40. 40. The medium of claim 38, further comprising code that, when executed, causes an apparatus to terminate the transmission of power wirelessly to the charging device if the authentication fails.
  41. 41. The medium of claim 38, further comprising code that, when executed, causes an apparatus to transmit power wirelessly at a first level to charge the charging device, wherein the amount of power wirelessly transmitted to the charging device is higher than the first level if the authentication succeeds.
  42. 42. The medium of claim 41, further comprising code that, when executed, causes an apparatus to transmit power wirelessly to the charging device at a level lower than the first level if the authentication fails.
  43. 43. The medium claim 38, further comprising code that, when executed, causes an apparatus to compare the received authentication response with a stored value, wherein the authentication succeeds if the received authentication response and the stored value match.
  44. 44. The medium of claim 38, further comprising code that, when executed, causes an apparatus to receive an authentication key stored in the charging device.
  45. 45. The medium of claim 44, further comprising code that, when executed, causes an apparatus to receive a combination key stored in the authentication device, wherein the authentication key comprises a charger technology key and a manufacturer key.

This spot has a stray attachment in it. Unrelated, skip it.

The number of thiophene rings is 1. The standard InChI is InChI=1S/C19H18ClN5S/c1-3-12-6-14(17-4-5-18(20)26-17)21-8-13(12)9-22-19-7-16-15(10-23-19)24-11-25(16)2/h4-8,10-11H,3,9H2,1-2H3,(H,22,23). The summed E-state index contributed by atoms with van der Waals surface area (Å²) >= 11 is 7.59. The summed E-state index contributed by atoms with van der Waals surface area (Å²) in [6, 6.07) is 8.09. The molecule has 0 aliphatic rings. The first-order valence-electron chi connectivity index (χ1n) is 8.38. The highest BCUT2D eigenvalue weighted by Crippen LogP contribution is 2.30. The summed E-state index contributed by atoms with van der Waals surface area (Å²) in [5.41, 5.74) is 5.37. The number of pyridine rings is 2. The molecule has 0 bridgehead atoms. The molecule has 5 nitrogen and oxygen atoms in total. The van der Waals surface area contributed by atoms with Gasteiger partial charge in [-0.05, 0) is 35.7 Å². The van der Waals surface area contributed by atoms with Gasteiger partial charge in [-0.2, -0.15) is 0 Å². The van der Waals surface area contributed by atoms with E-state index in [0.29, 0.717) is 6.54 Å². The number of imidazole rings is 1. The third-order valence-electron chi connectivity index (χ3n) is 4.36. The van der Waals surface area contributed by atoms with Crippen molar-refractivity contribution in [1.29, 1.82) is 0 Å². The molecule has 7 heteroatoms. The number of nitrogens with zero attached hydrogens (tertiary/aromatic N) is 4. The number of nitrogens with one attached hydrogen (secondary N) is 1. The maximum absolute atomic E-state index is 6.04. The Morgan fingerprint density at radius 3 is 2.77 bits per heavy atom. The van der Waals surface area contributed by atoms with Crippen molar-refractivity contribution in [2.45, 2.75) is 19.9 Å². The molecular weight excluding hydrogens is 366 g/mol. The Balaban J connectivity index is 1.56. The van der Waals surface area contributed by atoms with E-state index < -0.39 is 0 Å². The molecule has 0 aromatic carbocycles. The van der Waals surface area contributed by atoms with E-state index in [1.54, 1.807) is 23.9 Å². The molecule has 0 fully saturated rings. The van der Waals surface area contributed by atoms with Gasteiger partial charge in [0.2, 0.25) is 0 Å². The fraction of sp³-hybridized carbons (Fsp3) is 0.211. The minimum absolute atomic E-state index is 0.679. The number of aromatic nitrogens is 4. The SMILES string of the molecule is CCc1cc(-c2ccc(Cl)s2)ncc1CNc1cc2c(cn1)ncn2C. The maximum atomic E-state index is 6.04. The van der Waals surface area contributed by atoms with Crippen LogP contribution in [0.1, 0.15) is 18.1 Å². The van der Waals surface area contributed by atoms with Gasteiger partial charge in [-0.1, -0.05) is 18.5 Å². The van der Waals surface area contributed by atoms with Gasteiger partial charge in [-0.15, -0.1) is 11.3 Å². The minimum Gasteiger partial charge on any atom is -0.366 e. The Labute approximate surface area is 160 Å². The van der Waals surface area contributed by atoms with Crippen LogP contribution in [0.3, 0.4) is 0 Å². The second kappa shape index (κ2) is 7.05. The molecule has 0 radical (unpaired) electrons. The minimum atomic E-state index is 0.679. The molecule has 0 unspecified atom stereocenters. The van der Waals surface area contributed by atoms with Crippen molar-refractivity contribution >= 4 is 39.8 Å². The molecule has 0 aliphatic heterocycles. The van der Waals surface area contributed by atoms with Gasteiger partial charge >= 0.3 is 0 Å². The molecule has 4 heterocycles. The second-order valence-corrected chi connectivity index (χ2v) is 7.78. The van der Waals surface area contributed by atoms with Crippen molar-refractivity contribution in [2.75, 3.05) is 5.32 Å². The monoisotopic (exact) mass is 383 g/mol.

46. 46. The medium of claim 45, further comprising code that, when executed, causes an apparatus to compare the charger technology key with a first stored value and the manufacturer key with a second stored value, wherein the charging device is compatible if the charger technology key and the first stored value match, and wherein the authentication succeeds if the manufacturer key and the second stored value match.
  47. 47. The medium of claim 38, further comprising code that, when executed, causes an apparatus to receive an authentication key generated by the charging device based on the received authentication request.
  48. 48. The medium of claim 38, further comprising code that, when executed, causes an apparatus to transmit a message to the charging device, wherein the authentication succeeds or fails based on an action taken by the charging device after receiving the message.
  49. 49. The medium of claim 38, further comprising code that, when executed, causes an apparatus to transmit an authentication request using a Bluetooth protocol.
US13678436 2012-04-03 2012-11-15 System and method for wireless power control communication using bluetooth low energy Active 2034-11-19 US9407106B2 (en)

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KR20147030249A KR20150003224A (en) 2012-04-03 2013-03-26 System and method for wireless power control communication using bluetooth low energy
JP2015504622A JP2015520593A5 (en) 2013-03-26
PCT/US2013/033902 WO2013151831A1 (en) 2012-04-03 2013-03-26 System and method for wireless power control communication using bluetooth low energy
KR20177034729A KR20170137945A (en) 2012-04-03 2013-03-26 System and method for wireless power control communication using bluetooth low energy
EP20130715102 EP2835002A1 (en) 2012-04-03 2013-03-26 System and method for wireless power control communication using bluetooth low energy
CN 201380017370 CN104205901B (en) 2012-04-03 2013-03-26 Systems and methods for wireless communication power control using Bluetooth low energy